Humorous Verse

Be ready to be charmed by words ...

Ralph Waldo Emerson


The mountain and the squirrel

Had a quarrel,

And the former called the latter "Little Prig";

Bun replied,

"You are doubtless very big;

But all sorts of things and weather

Must be taken in together,

To make up a year

And a sphere,

And I think it no disgrace

To occupy my place.

If I'm not so large as you,

You are not so small as I,

And not half so spry.

I'll not deny you make

A very pretty squirrel track;

Talents differ; all is well and wisely put;

If I cannot carry forests on my back,

Neither can you crack a nut."

William Blake


Why was Cupid a boy,

And why a boy was he?

He should have been a girl,

For aught that I can see.

For he shoots with his bow,

And the girl shoots with her eye;

And they both are merry and glad,

And laugh when we do cry.

Then to make Cupid a boy

Was surely a woman's plan,

For a boy never learns so much

Till he has become a man.

And then he's so pierced with cares,

And wounded with arrowy smarts,

That the whole business of his life

Is to pick out the heads of the darts.

Lord Byron


If, in the month of dark December,

Leander, who was nightly wont

(What maid will not the tale remember?)

To cross thy stream broad Hellespont.

If, when the wint'ry tempest roar'd,

He sped to Hero nothing loth,

And thus of old thy current pour'd,

Fair Venus! how I pity both!

For me, degenerate, modern wretch,

Though in the genial month of May,

My dripping limbs I faintly stretch,

And think I've done a feat to-day.

But since he crossed the rapid tide,

According to the doubtful story,

To woo—and—Lord knows what beside,

And swam for Love, as I for Glory;

'T were hard to say who fared the best:

Sad mortals! thus the gods still plague you!

He lost his labor, I my jest;

For he was drowned, and I've the ague.

Sir Walter Scott


Hear what Highland Nora said,—

"The Earlie's son I will not wed,

Should all the race of nature die,

And none be left but he and I.

For all the gold, for all the gear,

And all the lands both far and near,

That ever valour lost or won,

I would not wed the Earlie's son."

"A maiden's vows," old Callum spoke,

"Are lightly made and lightly broke,

The heather on the mountain's height

Begins to bloom in purple light;

The frost-wind soon shall sweep away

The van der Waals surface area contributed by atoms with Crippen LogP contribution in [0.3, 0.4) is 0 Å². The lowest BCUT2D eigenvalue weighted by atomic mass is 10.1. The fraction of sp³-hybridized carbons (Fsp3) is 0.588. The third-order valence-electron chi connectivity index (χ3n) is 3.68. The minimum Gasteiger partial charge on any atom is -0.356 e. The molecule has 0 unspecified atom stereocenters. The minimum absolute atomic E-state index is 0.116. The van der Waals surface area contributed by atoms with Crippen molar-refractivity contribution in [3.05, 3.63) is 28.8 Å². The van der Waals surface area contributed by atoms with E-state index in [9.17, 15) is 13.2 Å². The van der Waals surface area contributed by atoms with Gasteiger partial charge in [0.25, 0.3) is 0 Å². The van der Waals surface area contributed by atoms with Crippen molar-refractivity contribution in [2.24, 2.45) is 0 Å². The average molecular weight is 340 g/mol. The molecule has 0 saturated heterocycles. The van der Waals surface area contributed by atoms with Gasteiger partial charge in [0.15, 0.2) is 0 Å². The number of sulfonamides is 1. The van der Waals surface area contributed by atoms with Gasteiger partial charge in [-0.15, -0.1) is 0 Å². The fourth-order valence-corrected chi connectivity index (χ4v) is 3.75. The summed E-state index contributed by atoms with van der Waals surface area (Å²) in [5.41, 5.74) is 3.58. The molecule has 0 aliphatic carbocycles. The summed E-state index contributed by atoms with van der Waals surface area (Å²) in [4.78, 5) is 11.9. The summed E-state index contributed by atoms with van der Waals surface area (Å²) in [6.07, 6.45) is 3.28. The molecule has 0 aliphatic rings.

That lustre deep from glen and brae;

Yet Nora, ere its bloom be gone,

May blithely wed the Earlie's son."

"The swan," she said, "the lake's clear breast

May barter for the eagle's nest;

The Awe's fierce stream may backward turn,

Ben-Cruaichan fall, and crush Kilchurn;

Our kilted clans, when blood is high,

Before their foes may turn and fly;

But I, were all these marvels done,

Would never wed the Earlie's son."

Still in the water-lily's shade

Her wonted nest the wild swan made;

Ben-Cruaichan stands as fast as ever,

Still downward foams the Awe's fierce river;

To shun the clash of foeman's steel,

No Highland brogue has turn'd the heel;

But Nora's heart is lost and won,

—She's wedded to the Earlie's son!

William Makepeace Thackeray


Werther had a love for Charlotte

Such as words could never utter;

Would you know how first he met her?

She was cutting bread and butter.

Charlotte was a married lady,

And a moral man was Werther,

And for all the wealth of Indies,

Would do nothing for to hurt her.

So he sigh'd and pined and ogled,

And his passion boil'd and bubbled,

Till he blew his silly brains out,

And no more was by it troubled.

Charlotte, having seen his body

Borne before her on a shutter,

Like a well-conducted person,

Went on cutting bread and butter.

This page of verse is curated by Ardan Michael Blum in Palo Alto. Also by Ardan Michael, you may enjoy "World Breakfast" which is a short story written in weekly instalments.


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